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Not-So-Extreme Makeover: Olive Garden Edition

Og Just as Red Lobster is gradually transforming restaurants into a Bar Harbor, Maine pastiche, Olive Garden is remodeling more locations into that Tuscan farmhouse style you only see in the suburbs and that branch in Starrett City. How will the classy, understated Chelsea branch handle the change?

The thing is, that this American Italian fantasy look was introduced in 2000. Can you really call something 11 years old a “new model?”

Fir Sure, Fir Sure

165676!1161-15247  I was about to scoff at Packaged Facts new trend report, “Extreme and Edgy Flavors” until I clicked through (reading helps sometimes). No, yuzu, wasabi and tamarind aren’t particularly edgy.

Sea buckthorn and Douglas Fir, though? The Noma effect has begun and as you may (though probably don’t) know, I really, really don’t like the idea of pine-flavored food. I’m very resistant (I still haven’t given in to jeggings or watched that Rebecca Black video, so I know how to be strong) and refuse to believe conifer cuisine will go mainstream. Though if it takes hold anywhere it will be Portland–the Douglas Fir, is the Oregon state tree, after all.

Let’s talk when pine needles trickle down into Denny’s sundaes, bacon-style.

Eau de Vie of Douglas Fir photo from Clear Creek Distillery


Write about a restaurant within one month of opening and it’s too soon, full of kinks, unfair. Wait more than a year and it’s irrelevant. All the initial wows will either be forgotten or discovered to be not quite as amazing as originally thought. Who knows whether the food has actually gone downhill or if everyone has simply lost interest and moved onto newer thrills.

(And then there are the true jaded cynics. I’ve joked about finally going to San Sebastian now that Scandinavia is the culinary hotness, but it’s still a big deal for me. Last night I was reading a message board where a poster basically posited that all of the Michelin-starry Basque restaurants are now crap, empty during the week and subsist on drooling camera-wielding late-to-the-game food bloggers and that yes, those who think they’re tastemakers are being shepherded to Denmark and environs. Even a total naysayer, dream-crusher like myself felt bummed, after that. I may as well stick to Dallas BBQ.)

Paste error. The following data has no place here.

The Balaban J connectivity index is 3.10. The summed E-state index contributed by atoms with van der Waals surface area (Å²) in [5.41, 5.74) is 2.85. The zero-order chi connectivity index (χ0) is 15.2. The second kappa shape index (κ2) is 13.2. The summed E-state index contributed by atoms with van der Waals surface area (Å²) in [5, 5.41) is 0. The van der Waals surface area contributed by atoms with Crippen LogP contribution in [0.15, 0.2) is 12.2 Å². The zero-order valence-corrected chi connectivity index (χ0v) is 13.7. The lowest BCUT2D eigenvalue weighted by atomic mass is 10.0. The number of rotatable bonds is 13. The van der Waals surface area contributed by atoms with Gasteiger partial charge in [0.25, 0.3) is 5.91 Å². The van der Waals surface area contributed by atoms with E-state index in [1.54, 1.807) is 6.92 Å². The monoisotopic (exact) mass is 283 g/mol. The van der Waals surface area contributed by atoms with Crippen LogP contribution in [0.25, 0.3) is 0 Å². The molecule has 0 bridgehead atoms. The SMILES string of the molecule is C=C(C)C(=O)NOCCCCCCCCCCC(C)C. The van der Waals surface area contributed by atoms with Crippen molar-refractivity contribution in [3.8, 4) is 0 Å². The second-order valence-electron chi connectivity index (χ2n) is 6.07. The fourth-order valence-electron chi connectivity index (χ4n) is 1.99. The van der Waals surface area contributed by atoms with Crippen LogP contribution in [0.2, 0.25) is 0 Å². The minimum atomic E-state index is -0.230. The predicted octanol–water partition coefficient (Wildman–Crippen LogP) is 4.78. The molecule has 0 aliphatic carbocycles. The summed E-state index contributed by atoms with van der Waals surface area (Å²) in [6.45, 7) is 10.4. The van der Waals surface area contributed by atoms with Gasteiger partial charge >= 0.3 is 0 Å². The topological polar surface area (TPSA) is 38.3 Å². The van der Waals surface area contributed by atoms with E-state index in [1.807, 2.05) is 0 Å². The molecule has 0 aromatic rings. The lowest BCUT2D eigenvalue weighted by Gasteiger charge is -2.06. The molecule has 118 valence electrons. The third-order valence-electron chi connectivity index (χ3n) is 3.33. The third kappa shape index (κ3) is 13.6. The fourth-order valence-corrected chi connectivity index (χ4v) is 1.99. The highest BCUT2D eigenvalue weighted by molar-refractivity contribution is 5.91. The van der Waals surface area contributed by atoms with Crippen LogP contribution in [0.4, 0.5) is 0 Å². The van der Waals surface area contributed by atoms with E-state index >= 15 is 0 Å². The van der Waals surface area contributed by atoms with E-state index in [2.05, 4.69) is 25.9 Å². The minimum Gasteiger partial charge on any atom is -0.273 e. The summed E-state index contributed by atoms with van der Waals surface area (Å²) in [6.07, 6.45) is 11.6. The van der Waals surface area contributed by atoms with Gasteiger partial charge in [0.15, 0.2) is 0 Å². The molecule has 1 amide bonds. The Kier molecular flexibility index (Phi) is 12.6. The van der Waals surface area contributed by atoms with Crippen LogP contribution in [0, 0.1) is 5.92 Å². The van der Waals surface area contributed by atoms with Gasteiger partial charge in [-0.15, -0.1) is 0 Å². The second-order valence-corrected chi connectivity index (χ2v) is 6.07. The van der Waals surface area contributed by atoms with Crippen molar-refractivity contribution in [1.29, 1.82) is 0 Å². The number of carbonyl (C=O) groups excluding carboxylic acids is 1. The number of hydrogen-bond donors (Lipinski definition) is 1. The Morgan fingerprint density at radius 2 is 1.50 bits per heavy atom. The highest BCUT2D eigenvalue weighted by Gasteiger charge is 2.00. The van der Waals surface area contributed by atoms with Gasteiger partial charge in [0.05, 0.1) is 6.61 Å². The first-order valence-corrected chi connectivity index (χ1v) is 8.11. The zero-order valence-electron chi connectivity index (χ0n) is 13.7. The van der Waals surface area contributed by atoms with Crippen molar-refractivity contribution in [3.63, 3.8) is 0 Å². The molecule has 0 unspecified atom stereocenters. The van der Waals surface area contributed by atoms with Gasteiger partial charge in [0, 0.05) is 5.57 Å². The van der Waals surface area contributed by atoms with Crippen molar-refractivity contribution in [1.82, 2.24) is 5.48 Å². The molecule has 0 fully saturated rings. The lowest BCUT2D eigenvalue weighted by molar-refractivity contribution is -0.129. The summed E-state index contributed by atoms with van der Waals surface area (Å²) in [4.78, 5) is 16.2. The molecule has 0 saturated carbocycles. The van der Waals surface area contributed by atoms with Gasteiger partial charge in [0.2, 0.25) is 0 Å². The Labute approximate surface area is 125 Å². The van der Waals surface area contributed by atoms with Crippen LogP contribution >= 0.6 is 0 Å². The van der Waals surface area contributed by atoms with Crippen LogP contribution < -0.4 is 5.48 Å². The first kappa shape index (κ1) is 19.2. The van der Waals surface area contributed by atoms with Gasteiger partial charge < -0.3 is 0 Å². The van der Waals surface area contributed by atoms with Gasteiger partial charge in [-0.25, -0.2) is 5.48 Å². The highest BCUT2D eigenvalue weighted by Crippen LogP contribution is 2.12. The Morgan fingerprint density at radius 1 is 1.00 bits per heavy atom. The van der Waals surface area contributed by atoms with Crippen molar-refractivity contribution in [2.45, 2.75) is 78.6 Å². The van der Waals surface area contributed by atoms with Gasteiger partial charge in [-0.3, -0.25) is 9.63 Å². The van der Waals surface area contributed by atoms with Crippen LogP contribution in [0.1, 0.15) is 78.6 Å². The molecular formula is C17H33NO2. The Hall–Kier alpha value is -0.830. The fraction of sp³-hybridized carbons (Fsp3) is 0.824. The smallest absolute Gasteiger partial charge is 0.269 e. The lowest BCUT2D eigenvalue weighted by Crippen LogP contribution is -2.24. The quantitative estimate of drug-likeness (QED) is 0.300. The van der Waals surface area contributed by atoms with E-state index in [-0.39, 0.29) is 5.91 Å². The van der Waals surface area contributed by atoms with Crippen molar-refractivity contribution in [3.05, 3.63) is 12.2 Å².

Early last year the chatter was all “crab and uni spaghetti,” “octopus and bone marrow.” This year, everyone is taken by nuovo red sauce (no matter how many times I hear raves about Torrisi and Rubirosa, I remain thick-headed and unconvinced) so obviously it was time to try Marea, my idea of a birthday dinner treat for a boyfriend. La Grenouille almost won out for untrendy as possible pick, but that will have to wait until another occasion.

My concern about choosing a wine (Italian styles aren’t my strength) was allayed when a bottle of champagne was sent to our table by my company’s COO, who happened to be dining nearby the same evening. Fortuitous, though not unlike running into your teacher at the grocery store when you're a kid.

Marea crudo trio

Choosing one crudo was impossible so I upped the prix fixe ante $6 for a selection of three.  Left to right are razor clams with fennel and peperoncino, geoduck draped with mini rings of hearts of palm and also spiced up with a touch of chiles and Spanish mackerel—my favorite because the slices were substantial enough to really experience the fish’s texture—hit with tangerine, almonds and tarragon.

Marea fusilli red wine braised octopus, bone marrow

The tangled ropes of fusilli changed my usual indifference to pasta. Chewy in the best substantial way and similar to the curled octopus legs, they hid nuggets of bone marrow that added unctuousness to the already concentrated tomato sauce. Toasted breadcrumbs mixed with garlic and parsley lent crunch. The portion was just right with the other courses, though I would’ve been happy with an Olive Garden-sized serving and a square of focaccia.

Marea cuttlefish, braised escarole, taggia olives, livornese sauce, wild oregano

Maybe I was influenced by what I’d read, but I came in thinking the secondi di pesce would be lackluster and true enough, I wasn’t jumping to order any of my choices. Neither fish nor scallops were what I wanted and James was ordering the seafood soup ($8 supplement). Ok, why not the cuttlefish? How would they handle the potentially tough little bodies?